If the state administration has a margin of discretion or a margin of assessment , the principle of equality extends to the so - called self - commitment of the administration . An authority must therefore, insofar as an administrative practice has developed, actually treat the same cases in the same legal manner. A general change in administrative practice in general for the future remains possible.

In order to be able to speak of equal treatment in “administrative practice” at all, either at least two comparative cases or a corresponding administrative regulation are necessary, which are often issued in the context of indefinite legal terms.

An administrative regulation only has no factual external effect if administrative practice deviates from it. Likewise, there is no external effect if the administrative regulation is unlawful.

If the administrative practice practiced by the authority is also illegal, then due to the authority's obligation to apply the law correctly , which follows from Article 20.3 of the Basic Law, equal treatment in the wrong is not lawful and the authority is not bound. Citizens can never successfully plead that other cases have also been unlawful.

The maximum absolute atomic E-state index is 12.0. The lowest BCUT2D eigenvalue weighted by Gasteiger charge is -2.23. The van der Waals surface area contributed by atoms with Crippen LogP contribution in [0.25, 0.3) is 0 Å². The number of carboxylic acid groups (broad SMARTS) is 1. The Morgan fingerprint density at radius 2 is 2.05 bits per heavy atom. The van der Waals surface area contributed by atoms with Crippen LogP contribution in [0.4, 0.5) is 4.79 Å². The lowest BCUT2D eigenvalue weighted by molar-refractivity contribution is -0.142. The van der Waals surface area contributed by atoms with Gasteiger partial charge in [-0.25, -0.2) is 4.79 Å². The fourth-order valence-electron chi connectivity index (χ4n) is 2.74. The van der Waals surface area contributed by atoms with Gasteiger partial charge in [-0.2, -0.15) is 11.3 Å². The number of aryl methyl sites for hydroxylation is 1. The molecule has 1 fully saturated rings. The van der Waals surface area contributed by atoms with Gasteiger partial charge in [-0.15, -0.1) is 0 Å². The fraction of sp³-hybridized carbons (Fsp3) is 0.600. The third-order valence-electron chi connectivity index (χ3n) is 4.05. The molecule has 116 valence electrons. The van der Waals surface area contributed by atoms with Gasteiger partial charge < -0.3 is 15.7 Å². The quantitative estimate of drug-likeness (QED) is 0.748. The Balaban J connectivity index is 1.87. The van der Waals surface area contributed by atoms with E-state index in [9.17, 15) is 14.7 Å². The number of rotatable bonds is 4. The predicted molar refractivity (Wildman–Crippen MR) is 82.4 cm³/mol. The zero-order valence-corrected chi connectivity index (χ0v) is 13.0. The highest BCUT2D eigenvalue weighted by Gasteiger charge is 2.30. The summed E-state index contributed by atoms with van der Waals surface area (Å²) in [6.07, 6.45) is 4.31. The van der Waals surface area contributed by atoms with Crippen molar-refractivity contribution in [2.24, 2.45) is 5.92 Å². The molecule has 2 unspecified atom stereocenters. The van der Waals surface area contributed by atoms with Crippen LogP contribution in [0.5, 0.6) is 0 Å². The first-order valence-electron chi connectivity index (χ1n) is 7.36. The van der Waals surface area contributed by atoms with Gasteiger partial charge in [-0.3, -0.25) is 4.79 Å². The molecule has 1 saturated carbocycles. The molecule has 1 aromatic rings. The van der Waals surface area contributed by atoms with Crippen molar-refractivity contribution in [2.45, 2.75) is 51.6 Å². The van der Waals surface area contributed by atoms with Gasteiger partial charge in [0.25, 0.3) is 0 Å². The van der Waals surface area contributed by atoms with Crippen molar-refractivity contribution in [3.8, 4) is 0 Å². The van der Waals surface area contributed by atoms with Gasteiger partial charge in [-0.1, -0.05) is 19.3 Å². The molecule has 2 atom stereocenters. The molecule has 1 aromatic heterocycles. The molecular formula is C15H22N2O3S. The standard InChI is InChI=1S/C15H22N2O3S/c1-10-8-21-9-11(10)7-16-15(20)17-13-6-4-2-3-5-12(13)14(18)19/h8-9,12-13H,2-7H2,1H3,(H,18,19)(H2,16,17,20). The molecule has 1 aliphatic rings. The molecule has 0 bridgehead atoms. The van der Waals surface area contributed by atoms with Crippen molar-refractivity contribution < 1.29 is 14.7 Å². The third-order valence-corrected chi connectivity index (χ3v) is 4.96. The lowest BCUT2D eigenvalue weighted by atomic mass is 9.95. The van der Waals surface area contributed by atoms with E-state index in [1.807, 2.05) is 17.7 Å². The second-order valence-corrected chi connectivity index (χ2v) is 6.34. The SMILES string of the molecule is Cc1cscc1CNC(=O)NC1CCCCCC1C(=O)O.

Unequal treatment of groups of people - "New Formula"

In the case of unequal treatment of groups of people, however, the Federal Constitutional Court has applied the so-called “New Formula” since the decision on preclusion in civil proceedings (also called “Katzenstein Formula” after the reporter in the proceedings). According to this, there must be a “reason of such nature and weight” for the unequal treatment “that it can justify the unequal treatment”.

A strict commitment to the principle of proportionality is assumed. First of all, the person concerned has to adjust to a differentiation that the legislature generally prescribes; he has to adapt to the prevailing conditions, which the legal system formulates "generally abstract" for everyone. But the more intense the interference with his basic rights, the less he is able to evade, the stricter the state's commitment to the principle of proportionality. The Federal Constitutional Court speaks of a graduated density of judicial controls . In the case of personal differentiations, strict binding of the legislature and the administration can be assumed.

Examples from case law are the ruling on the Transsexual Act or the decision to ban night work .

In particular, typifying regulations

Typifying and flat-rate regulations are those norms that base a differentiation between addressees of norms on only one characteristic, for example taxation according to a specific, flat-rate tax rate. Such regulations are generally permissible. Hardship in individual cases is generally to be accepted. The Federal Constitutional Court sees the limit reached when hardships occur not only in isolated cases, but typically in certain cases and when they are not only of insignificant scope.

The application of Art. 3 Para. 1 GG between private individuals